“Iran will be doing its own thinking. They are approaching a presidential election in 2021, which you probably know better than I will be quite a conservative election because the parliamentary election this last year put what I call more ‘hard hardliners’ in place instead of hardliners. And I suspect that's the way the presidential election will go as well. Rouhani cannot run again.

"Iran has had to deal with COVID just like every other country has and has had a very rough time. Then again, the United States has had a very rough time, but Iran is continuing to build its relations with countries to try to position itself in the best place possible for the Biden-Harris administration. But I don't think it's going to be on day one [that] everything will fall back into place. That's not going to happen."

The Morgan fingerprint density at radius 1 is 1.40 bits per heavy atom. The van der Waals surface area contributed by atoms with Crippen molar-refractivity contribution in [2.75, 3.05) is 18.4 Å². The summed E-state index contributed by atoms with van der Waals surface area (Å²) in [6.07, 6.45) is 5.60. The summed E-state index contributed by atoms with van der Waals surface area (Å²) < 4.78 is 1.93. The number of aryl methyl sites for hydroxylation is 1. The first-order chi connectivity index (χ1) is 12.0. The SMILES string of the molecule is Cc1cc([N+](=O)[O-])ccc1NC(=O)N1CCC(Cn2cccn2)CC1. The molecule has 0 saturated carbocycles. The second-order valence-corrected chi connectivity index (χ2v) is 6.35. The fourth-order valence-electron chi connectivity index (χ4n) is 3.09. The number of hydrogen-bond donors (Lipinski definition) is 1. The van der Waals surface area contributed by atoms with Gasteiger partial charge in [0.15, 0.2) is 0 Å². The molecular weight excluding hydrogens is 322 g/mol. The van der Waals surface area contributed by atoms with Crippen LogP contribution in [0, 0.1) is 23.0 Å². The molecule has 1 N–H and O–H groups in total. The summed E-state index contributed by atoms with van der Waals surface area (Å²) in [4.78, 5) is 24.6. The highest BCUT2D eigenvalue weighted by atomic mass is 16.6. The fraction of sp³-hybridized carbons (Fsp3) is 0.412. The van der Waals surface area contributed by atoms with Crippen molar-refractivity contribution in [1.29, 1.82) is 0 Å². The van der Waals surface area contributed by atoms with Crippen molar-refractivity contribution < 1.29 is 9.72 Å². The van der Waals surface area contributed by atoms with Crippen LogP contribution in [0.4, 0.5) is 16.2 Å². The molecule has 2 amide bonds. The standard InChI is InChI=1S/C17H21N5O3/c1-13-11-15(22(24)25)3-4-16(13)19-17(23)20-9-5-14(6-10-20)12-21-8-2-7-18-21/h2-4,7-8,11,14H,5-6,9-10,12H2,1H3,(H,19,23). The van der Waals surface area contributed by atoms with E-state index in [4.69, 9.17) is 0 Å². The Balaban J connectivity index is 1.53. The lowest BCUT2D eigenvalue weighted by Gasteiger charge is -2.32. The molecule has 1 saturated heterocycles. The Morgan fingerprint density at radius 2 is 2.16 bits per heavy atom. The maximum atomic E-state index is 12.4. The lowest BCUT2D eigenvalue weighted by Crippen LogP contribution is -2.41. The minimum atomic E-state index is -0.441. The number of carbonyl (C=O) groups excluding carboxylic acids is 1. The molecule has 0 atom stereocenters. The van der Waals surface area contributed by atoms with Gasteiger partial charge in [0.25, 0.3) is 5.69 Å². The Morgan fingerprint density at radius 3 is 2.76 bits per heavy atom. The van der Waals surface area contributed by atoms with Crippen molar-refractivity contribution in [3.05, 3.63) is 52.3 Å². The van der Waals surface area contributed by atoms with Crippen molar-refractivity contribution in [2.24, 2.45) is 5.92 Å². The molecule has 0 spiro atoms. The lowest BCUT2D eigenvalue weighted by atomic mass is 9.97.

Question: “There's been some debate about whether it's beneficial for the United States to aggressively try to start the process with the existing Iranian administration, given the fact that they have a vested interest in the JCPOA and have already negotiated once with the United States or to actually wait until there is a new order in Iran. What are your thoughts?”

Sherman: “It's important for the U.S. to start its consultations as quickly as a new administration can."